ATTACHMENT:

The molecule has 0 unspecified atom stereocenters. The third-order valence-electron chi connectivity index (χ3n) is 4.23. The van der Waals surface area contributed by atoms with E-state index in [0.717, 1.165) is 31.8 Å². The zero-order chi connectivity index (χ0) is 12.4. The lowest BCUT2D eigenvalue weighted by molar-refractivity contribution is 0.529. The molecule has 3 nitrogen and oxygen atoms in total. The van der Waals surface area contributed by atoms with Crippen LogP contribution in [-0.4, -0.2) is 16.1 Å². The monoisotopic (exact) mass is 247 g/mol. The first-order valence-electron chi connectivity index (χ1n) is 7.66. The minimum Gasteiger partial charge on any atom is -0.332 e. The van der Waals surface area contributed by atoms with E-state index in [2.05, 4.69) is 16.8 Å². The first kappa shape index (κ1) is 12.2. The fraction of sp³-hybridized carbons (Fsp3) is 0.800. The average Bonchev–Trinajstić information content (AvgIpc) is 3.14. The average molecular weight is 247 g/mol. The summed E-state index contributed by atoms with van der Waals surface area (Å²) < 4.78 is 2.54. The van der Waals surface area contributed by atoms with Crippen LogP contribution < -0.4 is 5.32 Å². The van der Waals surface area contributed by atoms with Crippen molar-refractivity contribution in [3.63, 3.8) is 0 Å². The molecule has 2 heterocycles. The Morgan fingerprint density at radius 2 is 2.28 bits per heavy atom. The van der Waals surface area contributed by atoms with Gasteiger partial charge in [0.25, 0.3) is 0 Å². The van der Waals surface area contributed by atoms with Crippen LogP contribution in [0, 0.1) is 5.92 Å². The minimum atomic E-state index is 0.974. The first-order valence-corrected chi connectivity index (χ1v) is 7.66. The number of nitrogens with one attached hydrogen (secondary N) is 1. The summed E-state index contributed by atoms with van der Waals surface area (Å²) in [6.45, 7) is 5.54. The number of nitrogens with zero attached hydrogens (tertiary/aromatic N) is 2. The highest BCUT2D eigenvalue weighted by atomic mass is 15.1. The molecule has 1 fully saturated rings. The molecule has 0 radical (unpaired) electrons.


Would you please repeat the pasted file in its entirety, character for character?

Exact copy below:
The molecule has 0 unspecified atom stereocenters. The third-order valence-electron chi connectivity index (χ3n) is 4.23. The van der Waals surface area contributed by atoms with E-state index in [0.717, 1.165) is 31.8 Å². The zero-order chi connectivity index (χ0) is 12.4. The lowest BCUT2D eigenvalue weighted by molar-refractivity contribution is 0.529. The molecule has 3 nitrogen and oxygen atoms in total. The van der Waals surface area contributed by atoms with Crippen LogP contribution in [-0.4, -0.2) is 16.1 Å². The monoisotopic (exact) mass is 247 g/mol. The first-order valence-electron chi connectivity index (χ1n) is 7.66. The minimum Gasteiger partial charge on any atom is -0.332 e. The van der Waals surface area contributed by atoms with E-state index in [2.05, 4.69) is 16.8 Å². The first kappa shape index (κ1) is 12.2. The fraction of sp³-hybridized carbons (Fsp3) is 0.800. The average Bonchev–Trinajstić information content (AvgIpc) is 3.14. The average molecular weight is 247 g/mol. The summed E-state index contributed by atoms with van der Waals surface area (Å²) < 4.78 is 2.54. The van der Waals surface area contributed by atoms with Crippen LogP contribution < -0.4 is 5.32 Å². The van der Waals surface area contributed by atoms with Crippen molar-refractivity contribution in [3.63, 3.8) is 0 Å². The molecule has 2 heterocycles. The Morgan fingerprint density at radius 2 is 2.28 bits per heavy atom. The van der Waals surface area contributed by atoms with Gasteiger partial charge in [0.25, 0.3) is 0 Å². The van der Waals surface area contributed by atoms with Crippen LogP contribution in [0, 0.1) is 5.92 Å². The minimum atomic E-state index is 0.974. The first-order valence-corrected chi connectivity index (χ1v) is 7.66. The number of nitrogens with one attached hydrogen (secondary N) is 1. The summed E-state index contributed by atoms with van der Waals surface area (Å²) in [6.45, 7) is 5.54. The number of nitrogens with zero attached hydrogens (tertiary/aromatic N) is 2. The highest BCUT2D eigenvalue weighted by atomic mass is 15.1. The molecule has 1 fully saturated rings. The molecule has 0 radical (unpaired) electrons.